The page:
The humanitarian situation in Yemen remains of grave concern to the United States. As one of the largest donors to Yemen, the United States has provided more than $3.4 billion in humanitarian assistance to alleviate the suffering of the people of Yemen since the crisis began six years ago. Separately, the United States announced recently that it is restoring humanitarian assistance funding through NGOs in northern Yemen to help meet the needs of vulnerable Yemenis and augment longstanding US support for assistance provided by the UN and other international organizations.
The United States supports the free flow of fuel, food, and other essential commercial goods into Yemen. However, doing so requires not only that commercial goods pass smoothly through ports, but also that they are allowed to pass throughout the country, including areas under Houthi control.
“Unfortunately, we know that the Houthis continue to impede that flow, including diverting money from imports that were intended for civil service salaries in direct violation of their obligations under a UN-brokered agreement,” said State Department spokesperson Ned Price. “As a result, civil servants are not getting paid and therefore lack funds to purchase what food is available. “Houthi diversion of fuel imports is just one of the many ways they are exacerbating the humanitarian crisis for the majority of the Yemeni population under their control.”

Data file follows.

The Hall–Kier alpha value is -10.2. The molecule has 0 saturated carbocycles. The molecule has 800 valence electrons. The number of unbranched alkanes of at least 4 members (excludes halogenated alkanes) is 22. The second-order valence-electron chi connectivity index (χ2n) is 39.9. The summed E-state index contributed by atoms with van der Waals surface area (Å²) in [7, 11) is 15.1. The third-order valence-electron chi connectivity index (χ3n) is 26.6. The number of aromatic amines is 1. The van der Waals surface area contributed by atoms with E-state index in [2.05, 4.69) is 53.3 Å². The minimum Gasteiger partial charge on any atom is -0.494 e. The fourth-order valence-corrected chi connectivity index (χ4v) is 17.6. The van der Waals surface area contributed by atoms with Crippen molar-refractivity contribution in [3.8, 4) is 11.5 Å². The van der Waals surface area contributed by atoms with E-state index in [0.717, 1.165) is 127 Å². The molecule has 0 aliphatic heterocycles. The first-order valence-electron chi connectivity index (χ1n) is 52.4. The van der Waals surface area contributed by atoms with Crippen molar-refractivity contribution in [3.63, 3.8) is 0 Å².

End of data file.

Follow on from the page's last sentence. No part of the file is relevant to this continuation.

The United States will work with the governments of Yemen and Saudi Arabia to find a way to ensure food and fuel, and other commercial goods get to Yemeni markets and that it is not confiscated by the Houthis for sale on the black market or for use in their war effort.
The United States and the United Nations are urging the parties to start talking under UN auspices. They are proposing an accelerated timeline for peace, in which issues like a ceasefire and access to ports, could be addressed and resolved quickly and simultaneously if the parties commit to working on the details.
“Only through a durable peace agreement can we hope to reverse the dire humanitarian crisis in Yemen,” said Spokesperson Price. Supporting such an agreement is precisely what U.S. Special Envoy for Yemen Tim Lenderking is seeking to do.